Appeal from an order of the United States District Court for the Eastern District of New York. (Mark A. Costantino, Judge) holding defendant in summary contempt and fining him $10,000 pursuant to Fed. R. Crim. P. 42(a) for a verbal outburst during a criminal trial. We affirm the contempt conviction but reduce the fine to $2,000.
Van Graafeiland, Winter and Mahoney, Circuit Judges.
Angelo Ruggiero appeals from a July 10, 1987 order holding him in summary contempt and fining him $10,000 under Fed. R. Crim. P. 42(a). Ruggiero contends that Judge Costantino's finding of contempt was an abuse of discretion, or alternatively that the fine was excessive. We affirm the contempt conviction but reduce the fine to $2,000.
A United States judge has the power, under Rule 42(a) and 18 U.S.C. § 401 (1982), to punish summarily as contempt misbehavior which "'is in the presence of the judge and is known to him, and where immediate corrective steps are needed to restore order and maintain the dignity and authority of the court.'" United States v. Martin-Trigona, 759 F.2d 1017, 1024 (2d Cir. 1985) (quoting Johnson v. Mississippi, 403 U.S. 212, 214, 29 L. Ed. 2d 423, 91 S. Ct. 1778 (1971) (per curiam). These conditions were met in the instant case.
Ruggiero's outburst took place during a tense and volatile multi-defendant criminal trial, in which the district court had been forced on other occasions to warn the defendants to stop interrupting witnesses, using foul language, or otherwise showing their disrespect for the proceedings.*fn1 Just before the cited conduct occurred, the district court, in the absence of the jury, had granted a government motion to exclude two potential witnesses from the courtroom. Defense counsel - not for the first time - had continued to oppose the ruling after it had been made and had directed antagonistic questions to the district court. At that point, defendant Oscar Ansourian interrupted and was warned by the court to be silent. He obeyed. Ruggiero then intervened and accused the district court of infringing upon his constitutional rights. After Ruggiero's outburst, the district court warned his counsel to silence Ruggiero. Ruggiero nevertheless persisted in his comments and directed them personally at the court. A transcript of this colloquy is set forth in the margin.*fn2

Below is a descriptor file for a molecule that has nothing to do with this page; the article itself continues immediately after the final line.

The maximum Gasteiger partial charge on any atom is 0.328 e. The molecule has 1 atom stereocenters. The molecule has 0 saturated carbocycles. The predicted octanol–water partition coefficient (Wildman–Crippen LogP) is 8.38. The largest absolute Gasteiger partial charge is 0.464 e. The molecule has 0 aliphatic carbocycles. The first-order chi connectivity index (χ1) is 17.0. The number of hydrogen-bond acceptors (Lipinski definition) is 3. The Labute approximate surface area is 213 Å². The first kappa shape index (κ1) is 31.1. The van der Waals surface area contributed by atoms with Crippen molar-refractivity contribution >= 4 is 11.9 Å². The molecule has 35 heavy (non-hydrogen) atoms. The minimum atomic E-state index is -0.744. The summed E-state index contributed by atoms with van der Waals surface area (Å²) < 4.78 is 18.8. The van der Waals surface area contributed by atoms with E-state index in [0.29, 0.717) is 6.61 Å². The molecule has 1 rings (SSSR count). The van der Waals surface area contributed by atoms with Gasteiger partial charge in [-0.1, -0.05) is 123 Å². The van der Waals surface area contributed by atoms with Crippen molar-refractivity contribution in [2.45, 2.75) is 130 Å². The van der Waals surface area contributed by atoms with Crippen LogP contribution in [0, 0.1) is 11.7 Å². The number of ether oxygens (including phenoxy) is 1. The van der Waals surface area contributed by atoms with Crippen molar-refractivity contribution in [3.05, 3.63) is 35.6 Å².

Under such circumstances, the district court was free to conclude that the decisive action of holding Ruggiero in contempt was necessary to prevent the disruption of the trial. See, e.g., United States v. Lumumba, 794 F.2d 806, 811, 815 (2d Cir.), cert. denied, 479 U.S. 855, 107 S. Ct. 192, 93 L. Ed. 2d 125 (1986); United States v. Stratton, 779 F.2d 820, 836 (2d Cir. 1985), cert. denied, 476 U.S. 1162, 106 S. Ct. 2285, 90 L. Ed. 2d 726 (1986). Ruggiero's conduct was far more serious and less justifiable than the challenged conduct in the cases that he cites. Unlike In re McConnell, 370 U.S. 230, 235-36, 8 L. Ed. 2d 434, 82 S. Ct. 1288 (1962), Ruggiero did not comply with the court's order to be silent, and he was not an attorney attempting to preserve a client's legal rights. Similarly distinguishable are In re Little, 404 U.S. 553, 555, 30 L. Ed. 2d 708, 92 S. Ct. 659 (1972), where a pro se defendant had argued in summation that the court was biased and that the defendant was a political prisoner, and In re Williams, 509 F.2d 949, 958 (2d Cir. 1975), where a witness habitually volunteered information instead of answering the questions posed.
Ruggiero's claim that the district court did not provide him with an opportunity to be heard before holding him in contempt confuses Rules 42(a) and 42(b). Summary contempts under Rule 42(a) may be adjudicated without notice or hearing because of the need for an immediate adjudication and punishment of contumacious conduct. As a result, the granting of an opportunity to speak is within the district court's discretion. See Martin-Trigona, 759 F.2d at 1026.
Ruggiero also argues that he was entitled to a warning specifically directed to him. Even if the district court's admonition to his counsel to silence Ruggiero is not considered such a warning, the court's previous warning to the other defendant clearly served to place Ruggiero on notice that his conduct was contumacious. Multi-defendant trials might quickly descend into anarchy if each defendant were free to disregard warnings of general applicability albeit specifically directed to another defendant.
We agree with appellant, however, that the district court's imposition of a $10,000 fine was excessive under the circumstances. In view of the fact that the sanction was the first imposed upon anyone in these proceedings, we believe that a fine of $2,000 is sufficient to punish Ruggiero and to put the other participants on notice that disruptive conduct must cease. Accordingly, we exercise our "special responsibility," United States v. Gracia, 755 F.2d 984, 989 (2d Cir. 1985), to revise the excessive contempt sentence imposed in this case.
The judgment of conviction is affirmed, but the fine is ...